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Community Connections

Coming Out: No Bisexual is an Island

Ross Hope
ELSA Digital Coordinator, Faculty of Education

I remember watching Astro Boy as a kid and feeling the same kind of attraction as I had for a girl at school – but I didn’t really have a conscious awareness of my bisexuality, until I got to university. It was there in the background, just something I didn’t look at directly.

It was when I left home and my Christian high school, that I allowed myself to really see what had been there all along.

Realising and then acknowledging that I was bisexual came as a bit of a shock to me, and there was so much self-judgment. While I had gay and straight friends, I’d never even met another bisexual person.

Who was I really? And was it even okay to be that person?

The realisation, and all the self-judgment, then became tied to mental health issues for me, triggering my anxiety. I started having panic attacks.

The anxiety grew to the point that coming out to my parents seemed easier than trying to keep all this bottled up inside me.

I was about 20, and home for Christmas when I came out to my parents, sitting at our kitchen table.

It was really difficult, and emotional for all of us. I don’t think my parents knew any gay people at the time, and I’d heard some terrible stories from friends who had come out, and subsequently been kicked out.

So I didn’t know if they would still love me after I told them. I felt like this might be a test of whether ‘unconditional’ love actually had limits!

As it turned out – it doesn’t.

My parents may have been emotional in their response, but they still loved me and accepted me … although they didn’t really understand it fully at the time.

Looking back, I think the main reason they got emotional was that they were worried about what being bisexual might mean for me. Whether it would make my life more difficult, or people would treat me differently.

They knew about my anxiety, so they decided to try to help me relax by taking me camping. The very first night though, the tent caught on fire. With us in it. We had to jump out through a wall of flames … so that didn’t really help me relax.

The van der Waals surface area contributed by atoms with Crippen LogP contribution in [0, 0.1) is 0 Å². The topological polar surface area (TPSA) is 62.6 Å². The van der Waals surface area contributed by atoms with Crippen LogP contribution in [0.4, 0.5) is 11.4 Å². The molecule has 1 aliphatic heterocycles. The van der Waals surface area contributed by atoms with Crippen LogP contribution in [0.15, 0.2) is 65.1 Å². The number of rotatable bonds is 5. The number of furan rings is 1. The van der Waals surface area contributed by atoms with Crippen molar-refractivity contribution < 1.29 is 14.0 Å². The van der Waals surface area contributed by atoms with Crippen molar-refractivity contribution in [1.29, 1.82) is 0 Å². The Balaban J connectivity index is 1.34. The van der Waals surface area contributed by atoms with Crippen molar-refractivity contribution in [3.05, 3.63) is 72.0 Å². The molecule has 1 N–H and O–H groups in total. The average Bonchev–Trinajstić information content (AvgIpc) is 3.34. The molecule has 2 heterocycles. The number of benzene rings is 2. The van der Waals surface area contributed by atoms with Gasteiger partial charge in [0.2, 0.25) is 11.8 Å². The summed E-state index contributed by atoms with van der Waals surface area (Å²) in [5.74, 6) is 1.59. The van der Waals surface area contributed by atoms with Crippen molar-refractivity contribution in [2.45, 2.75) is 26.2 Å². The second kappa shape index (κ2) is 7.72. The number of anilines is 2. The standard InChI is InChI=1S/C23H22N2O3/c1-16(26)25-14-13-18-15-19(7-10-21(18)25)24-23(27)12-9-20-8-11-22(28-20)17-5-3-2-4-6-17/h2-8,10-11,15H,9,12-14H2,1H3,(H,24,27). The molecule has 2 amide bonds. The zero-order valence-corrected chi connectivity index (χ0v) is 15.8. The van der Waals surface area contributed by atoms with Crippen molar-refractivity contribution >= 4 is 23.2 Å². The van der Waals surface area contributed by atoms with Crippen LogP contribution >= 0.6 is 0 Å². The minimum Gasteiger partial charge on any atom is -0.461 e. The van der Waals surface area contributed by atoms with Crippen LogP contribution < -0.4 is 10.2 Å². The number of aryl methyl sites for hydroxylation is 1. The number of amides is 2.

I’ve changed and grown over the years, and so have my parents. They understand my sexual orientation a lot better now – to the point that they’ve almost become queer advocates. They’ve talked to other parents whose queer children have come out, to sort of help them through it; they voted for marriage equality.

Therapy also helped greatly, in talking through and understanding who I was, in helping me to accept and love myself. Not to sound overly dramatic, but I think it saved me.

Depending on who I was in a relationship with, I’ve found myself coming out and explaining myself many times throughout the years. How I approach it depends on who I’m talking to – it could start off with me making a joke about a man being hot.

I’m now married to a woman, and we have a daughter – so some people may not consider me part of the queer community. But I’m still a bisexual person. My marriage is about being in a relationship with one person, and that is separate from sexual orientation.

Bisexuality isn’t a phase. How I express myself, my humour, my sense of style, my bisexuality – they’re all part of who I am.  

As a kid, I felt really alone. That’s part of why I choose to come out now, because being open about my bisexuality might help someone else feel less alone. And maybe it might help people to understand it a bit more.

Read more Coming Out stories here:

Han Worsley

Peter Graham

Sophie Cherryh

Lydia Stevens

Christian West